Private View held by Richard Andrews
Maharaja: The Splendour Of India's Royal Courts is the first exhibition to comprehensively explore the world of the maharajas or 'great kings' and their rich culture. It spans the period from the beginning of the 18th century to the middle of the 20th century, bringing together over 250 magnificent objects, many being lent from India's royal collections for the first time. The exhibition examines the changing role of the maharajas within a social and historical context, and reveals how their patronage of the arts, both in India and Europe, resulted in splendid and beautiful objects symbolic of royal status, power and identity. Highlights include a life size model elephant adorned with animal jewellery, textiles, and trappings, surmounted by a silver gilt howdah; court paintings, including four portraits from the 1930s by Bernard Boutet de Monvel, depicting the Maharaja and Maharani of Indore; three gaddi (thrones) including the golden throne of Ranjit Singh; a palanquin from Jodhpur, used to carry the Maharaja's wife, containing prints and cushions; photographic portraits of members of royal families by Man Ray, Cecil Beaton and Raja Ravi Varma; gem-encrusted ceremonial weapons; armour belonging to Tipu Sultan of Mysore; elaborate turban jewels; a custom made Rolls Royce; an Anglo-Indian design Spode dinner service; rare archive film of ceremonial events; a carpet of pearls, rubies, emeralds and diamonds made for the Maharaja of Baroda; and the Patiala necklace, the largest commission ever undertaken by Cartier, containing 2,930 diamonds. Victoria & Albert Museum until 17th January.
Living With The Wall: Berlin 1961 - 1989 marks the 20th anniversary of the fall of the Berlin Wall, built by the Communist East German authorities to stop its population fleeing to freedom in the West. The Wall stretched 155 kilometres, slicing through private homes, shops, farms and the city's transport systems. The exhibition of photographs, many of which are on display for the first time, chart the evolution of the Wall from primitive barbed wire barricade to modern fortification - and artist's inspiration. It includes images captured by German photojournalists illustrating the impact on the people of Berlin, as families were separated, or sought to escape the restrictions imposed on them; together with photographs taken by British Army photographers, documenting the confrontation between the East and the West, together with the day when they were reunited, crystallised by the image of a solitary child chipping away at the Wall with a chisel. In addition to the photographs, there are a number of accompanying items, including a checkpoint sign signalling the end of the British zone; an Eastern block Trabant car; what is believed to be the only survivor of 302 searchlights mounted on watchtowers along the Wall; an East German riot shield and visor; and a piece of the Wall itself. Imperial War Museum North, Manchester, until 21st March.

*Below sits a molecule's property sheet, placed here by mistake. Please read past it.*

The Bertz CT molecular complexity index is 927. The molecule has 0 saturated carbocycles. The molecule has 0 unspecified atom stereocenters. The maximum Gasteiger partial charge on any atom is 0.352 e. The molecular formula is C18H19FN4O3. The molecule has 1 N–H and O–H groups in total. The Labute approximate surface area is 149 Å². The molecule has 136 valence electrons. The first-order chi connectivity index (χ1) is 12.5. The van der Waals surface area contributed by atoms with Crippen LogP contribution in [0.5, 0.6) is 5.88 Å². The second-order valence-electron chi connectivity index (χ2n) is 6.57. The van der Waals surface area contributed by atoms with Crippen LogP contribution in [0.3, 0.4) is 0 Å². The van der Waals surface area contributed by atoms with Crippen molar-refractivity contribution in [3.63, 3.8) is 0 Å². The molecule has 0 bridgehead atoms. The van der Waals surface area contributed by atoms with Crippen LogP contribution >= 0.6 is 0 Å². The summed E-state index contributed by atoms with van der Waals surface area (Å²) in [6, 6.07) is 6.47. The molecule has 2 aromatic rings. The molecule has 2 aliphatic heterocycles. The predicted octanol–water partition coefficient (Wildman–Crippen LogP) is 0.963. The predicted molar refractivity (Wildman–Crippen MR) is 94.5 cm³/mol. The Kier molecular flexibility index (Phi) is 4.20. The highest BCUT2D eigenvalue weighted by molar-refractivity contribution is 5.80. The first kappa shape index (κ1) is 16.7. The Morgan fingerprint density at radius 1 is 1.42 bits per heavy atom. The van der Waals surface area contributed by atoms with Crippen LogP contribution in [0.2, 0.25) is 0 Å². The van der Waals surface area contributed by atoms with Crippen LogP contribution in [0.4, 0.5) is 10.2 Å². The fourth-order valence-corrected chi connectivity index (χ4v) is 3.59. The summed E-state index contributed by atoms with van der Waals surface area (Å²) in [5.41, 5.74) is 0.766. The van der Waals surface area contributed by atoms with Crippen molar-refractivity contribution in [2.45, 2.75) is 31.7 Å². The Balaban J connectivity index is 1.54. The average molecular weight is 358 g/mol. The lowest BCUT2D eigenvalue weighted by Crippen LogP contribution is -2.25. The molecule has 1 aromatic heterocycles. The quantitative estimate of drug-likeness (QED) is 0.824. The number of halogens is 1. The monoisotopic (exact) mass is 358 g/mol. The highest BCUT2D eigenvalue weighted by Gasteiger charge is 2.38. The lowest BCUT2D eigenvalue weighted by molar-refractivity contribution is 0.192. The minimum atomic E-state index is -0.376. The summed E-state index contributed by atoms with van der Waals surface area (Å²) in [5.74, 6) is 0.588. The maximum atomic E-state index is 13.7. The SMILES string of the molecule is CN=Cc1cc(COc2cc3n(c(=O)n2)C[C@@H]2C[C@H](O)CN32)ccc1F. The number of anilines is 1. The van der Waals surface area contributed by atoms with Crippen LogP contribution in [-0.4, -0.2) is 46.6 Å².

Order: Myth, Meaning And Beauty In Architecture examines what the Classical Orders of architecture are, where they originated, why classical architects built according to them, and why they are still referred to by architects today. The exhibition further explores how a building can have a 'secret' language of meaning in the way it is decorated - and even a gender. Drawing on some of the 30,000 drawings held in the resident collection, the show reveals how the human body and the natural world were the inspiration for architectural forms, and how the Classical Orders allowed architects to communicate a variety of political and religious messages in their buildings. Highlights include some of Sir John Soane's large scale lecture drawings, which are on public display for the first time in nearly 200 years. Sir John Soane Museum, Lincoln's Inn Fields, London, until 30th January.